No. 844



Someone once said that children are natural mimics -- they act like their parents in spite of every attempt to teach them good manners. Children, sometimes called kids, are the centerpiece of millions of homes in our nation. In America, the value we place on children, and life, is far greater than the rest of the world’s population. In fact, the sanctity of life is at the very heart of who we are as a people. Most parents would do anything to help their children succeed, but often fail to help them develop a love for the most basic skill of all, and that is to teach them to read – to read well and to develop the joy of reading. In view of our ranking in the world’s educational standing, there is plenty of work to be done.
The most vulnerable of all of our nation’s children are those being reared in low-income homes, as most do not have any books for them to read, even if they had a desire to read. This is the basis and purpose of our Bookcase for Every Child project that we started here in Conway back in 2005. At our next awards ceremony, we will present 50 more bookcases and a starter set of books, and this will bring the total to 400 children who will have their very own personalized bookcase and some books. Our story was told in a front-page feature article in the American Profile magazine in August 2011. Since this publication has a readership of more than 10 million, we got wide national exposure. The front cover contained a photo of a child standing beside her bookcase with the words A Bookcase for Every Child: Arkansas town promotes literacy one kid at a time.
As a result of this article, I am pleased to tell you that our bookcase family is growing. After all the local organization for the project is done, we provide seed money and a set of bookcase plans to help them get started. We now have projects either up and running or getting organized to start in Conway, Wynne, Greenbrier, Mayflower and El Dorado in Arkansas; Cleveland and Delaware County (Jay) in Oklahoma; DeKalb, Ill.; and Ashland, Ohio. My point is simply this: As these new projects get going, it will also be “One Kid at a Time.” It is hard for some people to understand why we don’t use any grant money. If money would solve the problem of illiteracy, we would not be where we are in the world standings because we have spent billions of dollars on education. Of course you can never get an education if you can’t read.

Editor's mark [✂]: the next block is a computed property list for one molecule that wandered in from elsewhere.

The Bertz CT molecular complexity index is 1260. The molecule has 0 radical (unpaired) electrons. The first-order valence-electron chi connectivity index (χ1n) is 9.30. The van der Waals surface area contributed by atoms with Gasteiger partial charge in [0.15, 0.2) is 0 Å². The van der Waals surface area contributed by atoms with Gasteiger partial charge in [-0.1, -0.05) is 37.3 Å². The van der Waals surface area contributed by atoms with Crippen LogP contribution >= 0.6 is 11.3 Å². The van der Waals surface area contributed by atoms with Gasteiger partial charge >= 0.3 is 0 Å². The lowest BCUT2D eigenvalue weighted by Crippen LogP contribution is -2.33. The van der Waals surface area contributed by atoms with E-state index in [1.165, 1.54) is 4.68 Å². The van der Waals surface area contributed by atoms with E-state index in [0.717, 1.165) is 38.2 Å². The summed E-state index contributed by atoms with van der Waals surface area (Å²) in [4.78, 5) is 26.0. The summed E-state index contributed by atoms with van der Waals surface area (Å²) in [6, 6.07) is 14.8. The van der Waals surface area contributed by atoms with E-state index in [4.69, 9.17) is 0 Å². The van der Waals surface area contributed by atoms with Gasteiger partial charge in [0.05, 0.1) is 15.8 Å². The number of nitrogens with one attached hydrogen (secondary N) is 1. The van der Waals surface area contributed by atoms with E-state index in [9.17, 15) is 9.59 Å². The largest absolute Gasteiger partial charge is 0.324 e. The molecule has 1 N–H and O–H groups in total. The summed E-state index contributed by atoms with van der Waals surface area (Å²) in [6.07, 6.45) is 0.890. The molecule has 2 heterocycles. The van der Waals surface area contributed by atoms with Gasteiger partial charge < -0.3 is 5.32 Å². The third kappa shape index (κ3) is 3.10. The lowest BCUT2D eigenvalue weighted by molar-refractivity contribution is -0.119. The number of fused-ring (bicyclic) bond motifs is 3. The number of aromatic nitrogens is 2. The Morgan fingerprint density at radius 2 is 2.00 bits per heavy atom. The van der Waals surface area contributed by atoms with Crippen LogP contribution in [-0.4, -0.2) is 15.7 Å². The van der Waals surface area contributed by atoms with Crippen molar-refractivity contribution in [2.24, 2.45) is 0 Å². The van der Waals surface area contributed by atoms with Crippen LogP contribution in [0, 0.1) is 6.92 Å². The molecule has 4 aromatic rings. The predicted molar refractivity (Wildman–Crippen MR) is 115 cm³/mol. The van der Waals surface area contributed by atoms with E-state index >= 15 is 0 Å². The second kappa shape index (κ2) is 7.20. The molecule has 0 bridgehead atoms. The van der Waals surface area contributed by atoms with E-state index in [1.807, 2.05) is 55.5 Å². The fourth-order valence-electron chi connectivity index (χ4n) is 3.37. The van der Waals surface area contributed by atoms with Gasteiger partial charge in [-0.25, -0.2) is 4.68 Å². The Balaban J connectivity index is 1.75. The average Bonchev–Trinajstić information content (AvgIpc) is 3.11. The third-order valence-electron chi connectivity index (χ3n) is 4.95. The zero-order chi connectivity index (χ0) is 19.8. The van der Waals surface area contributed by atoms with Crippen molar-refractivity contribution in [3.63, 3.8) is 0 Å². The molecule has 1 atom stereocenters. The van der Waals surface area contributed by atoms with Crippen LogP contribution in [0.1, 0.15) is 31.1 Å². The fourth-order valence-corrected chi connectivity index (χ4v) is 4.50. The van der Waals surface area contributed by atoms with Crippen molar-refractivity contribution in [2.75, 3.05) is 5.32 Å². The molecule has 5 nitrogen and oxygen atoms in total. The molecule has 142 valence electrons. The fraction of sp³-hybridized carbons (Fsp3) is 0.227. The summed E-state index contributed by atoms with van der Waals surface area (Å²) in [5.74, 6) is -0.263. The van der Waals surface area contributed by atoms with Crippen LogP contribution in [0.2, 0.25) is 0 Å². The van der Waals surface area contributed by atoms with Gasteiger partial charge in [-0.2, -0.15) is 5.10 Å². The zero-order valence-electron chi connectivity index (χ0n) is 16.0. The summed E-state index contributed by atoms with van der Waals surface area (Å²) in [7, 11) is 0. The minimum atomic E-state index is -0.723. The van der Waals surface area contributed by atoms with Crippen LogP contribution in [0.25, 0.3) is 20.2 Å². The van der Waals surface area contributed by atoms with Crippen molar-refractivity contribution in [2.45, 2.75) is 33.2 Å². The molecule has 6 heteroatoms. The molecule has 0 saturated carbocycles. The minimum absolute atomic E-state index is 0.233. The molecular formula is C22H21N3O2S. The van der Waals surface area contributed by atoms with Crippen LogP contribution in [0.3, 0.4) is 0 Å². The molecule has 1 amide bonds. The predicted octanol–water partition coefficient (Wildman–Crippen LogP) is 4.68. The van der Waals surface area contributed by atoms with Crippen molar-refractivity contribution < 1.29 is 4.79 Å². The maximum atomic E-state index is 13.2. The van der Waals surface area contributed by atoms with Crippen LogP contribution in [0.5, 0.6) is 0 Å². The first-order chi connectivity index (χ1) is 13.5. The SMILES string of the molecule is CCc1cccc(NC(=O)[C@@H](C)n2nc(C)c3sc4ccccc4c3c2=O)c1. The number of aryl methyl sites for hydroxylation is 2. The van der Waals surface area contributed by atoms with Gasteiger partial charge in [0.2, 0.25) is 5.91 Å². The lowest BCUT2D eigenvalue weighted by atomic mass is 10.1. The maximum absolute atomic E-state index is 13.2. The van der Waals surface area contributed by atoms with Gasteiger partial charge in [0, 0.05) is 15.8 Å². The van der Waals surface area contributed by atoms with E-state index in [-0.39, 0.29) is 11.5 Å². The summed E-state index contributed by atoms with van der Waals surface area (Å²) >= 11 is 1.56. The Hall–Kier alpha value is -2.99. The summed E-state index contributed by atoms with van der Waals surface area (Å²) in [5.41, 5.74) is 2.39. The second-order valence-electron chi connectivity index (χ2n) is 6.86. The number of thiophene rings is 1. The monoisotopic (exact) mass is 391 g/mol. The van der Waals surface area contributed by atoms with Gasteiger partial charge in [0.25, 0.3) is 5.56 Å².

While money is necessary to fund our schools and colleges, we don’t need much money because our project is all about giving back. We just need enough money to buy the wood and supplies to build the bookcases. That’s it. We need parents to read to their children, and buy them good books. We need communities who will place a high priority on academics.
Let me show you how God works. We have a wonderful lady over in Oklahoma who is doing a great job getting a project organized. She told me she was having a hard time getting a particular school superintendent on board. She said she had been to see him several times but without success. She said her next move was to attend a school board meeting and make her case there. Then, this superintendent saw a feature on a Tulsa television station about a project that was taking place in another community. He later said to her, “Is this the project you have been trying to tell me about?” She said, “Yes, it is.” He went on to say, “I am going to get all the superintendents in the county here in my office and I want you to come and tell us about it.”
You may say this was luck or providence, but I say, this is how God works.
(EDITOR'S NOTE: Jim Davidson is a public speaker and syndicated columnist. You may contact him at 2 Bentley Drive, Conway, AR 72034. To begin a bookcase literacy project visit You won’t go wrong helping a needy child.)